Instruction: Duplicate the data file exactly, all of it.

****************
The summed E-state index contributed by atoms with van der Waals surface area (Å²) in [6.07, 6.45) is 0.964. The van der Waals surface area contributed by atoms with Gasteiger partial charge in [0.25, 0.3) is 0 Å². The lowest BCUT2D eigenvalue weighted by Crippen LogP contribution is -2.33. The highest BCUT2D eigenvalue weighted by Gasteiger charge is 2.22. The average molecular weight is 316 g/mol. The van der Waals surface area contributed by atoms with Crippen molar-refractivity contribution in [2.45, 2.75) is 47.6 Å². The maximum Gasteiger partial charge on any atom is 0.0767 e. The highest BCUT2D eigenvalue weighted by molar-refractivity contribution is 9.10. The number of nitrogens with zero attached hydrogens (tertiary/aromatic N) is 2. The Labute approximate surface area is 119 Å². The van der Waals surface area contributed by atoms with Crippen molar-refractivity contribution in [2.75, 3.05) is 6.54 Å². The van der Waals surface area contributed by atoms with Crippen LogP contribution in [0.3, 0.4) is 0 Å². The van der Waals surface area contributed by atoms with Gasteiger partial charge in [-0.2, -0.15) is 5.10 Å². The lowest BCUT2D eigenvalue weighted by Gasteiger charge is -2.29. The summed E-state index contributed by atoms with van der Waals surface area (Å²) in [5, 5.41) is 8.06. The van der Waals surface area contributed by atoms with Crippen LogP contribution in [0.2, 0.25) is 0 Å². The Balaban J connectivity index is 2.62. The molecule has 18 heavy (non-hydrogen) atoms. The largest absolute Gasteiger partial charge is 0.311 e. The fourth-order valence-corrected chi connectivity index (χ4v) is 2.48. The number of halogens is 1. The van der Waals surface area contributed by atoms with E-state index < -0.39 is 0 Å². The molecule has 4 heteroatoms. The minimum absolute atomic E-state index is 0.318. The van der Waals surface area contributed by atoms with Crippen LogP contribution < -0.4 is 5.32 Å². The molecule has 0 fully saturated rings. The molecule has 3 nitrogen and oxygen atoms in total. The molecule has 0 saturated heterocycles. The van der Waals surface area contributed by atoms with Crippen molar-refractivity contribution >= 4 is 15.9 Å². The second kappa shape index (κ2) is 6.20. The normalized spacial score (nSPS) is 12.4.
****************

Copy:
The summed E-state index contributed by atoms with van der Waals surface area (Å²) in [6.07, 6.45) is 0.964. The van der Waals surface area contributed by atoms with Gasteiger partial charge in [0.25, 0.3) is 0 Å². The lowest BCUT2D eigenvalue weighted by Crippen LogP contribution is -2.33. The highest BCUT2D eigenvalue weighted by Gasteiger charge is 2.22. The average molecular weight is 316 g/mol. The van der Waals surface area contributed by atoms with Crippen molar-refractivity contribution in [2.45, 2.75) is 47.6 Å². The maximum Gasteiger partial charge on any atom is 0.0767 e. The highest BCUT2D eigenvalue weighted by molar-refractivity contribution is 9.10. The number of nitrogens with zero attached hydrogens (tertiary/aromatic N) is 2. The Labute approximate surface area is 119 Å². The van der Waals surface area contributed by atoms with Crippen molar-refractivity contribution in [2.75, 3.05) is 6.54 Å². The van der Waals surface area contributed by atoms with Crippen LogP contribution in [0.3, 0.4) is 0 Å². The van der Waals surface area contributed by atoms with Gasteiger partial charge in [-0.2, -0.15) is 5.10 Å². The lowest BCUT2D eigenvalue weighted by Gasteiger charge is -2.29. The summed E-state index contributed by atoms with van der Waals surface area (Å²) in [5, 5.41) is 8.06. The van der Waals surface area contributed by atoms with Crippen LogP contribution in [0.2, 0.25) is 0 Å². The Balaban J connectivity index is 2.62. The molecule has 18 heavy (non-hydrogen) atoms. The largest absolute Gasteiger partial charge is 0.311 e. The fourth-order valence-corrected chi connectivity index (χ4v) is 2.48. The number of halogens is 1. The van der Waals surface area contributed by atoms with E-state index < -0.39 is 0 Å². The molecule has 4 heteroatoms. The minimum absolute atomic E-state index is 0.318. The van der Waals surface area contributed by atoms with Crippen LogP contribution < -0.4 is 5.32 Å². The molecule has 0 fully saturated rings. The molecule has 3 nitrogen and oxygen atoms in total. The molecule has 0 saturated heterocycles. The van der Waals surface area contributed by atoms with Crippen molar-refractivity contribution >= 4 is 15.9 Å². The second kappa shape index (κ2) is 6.20. The normalized spacial score (nSPS) is 12.4.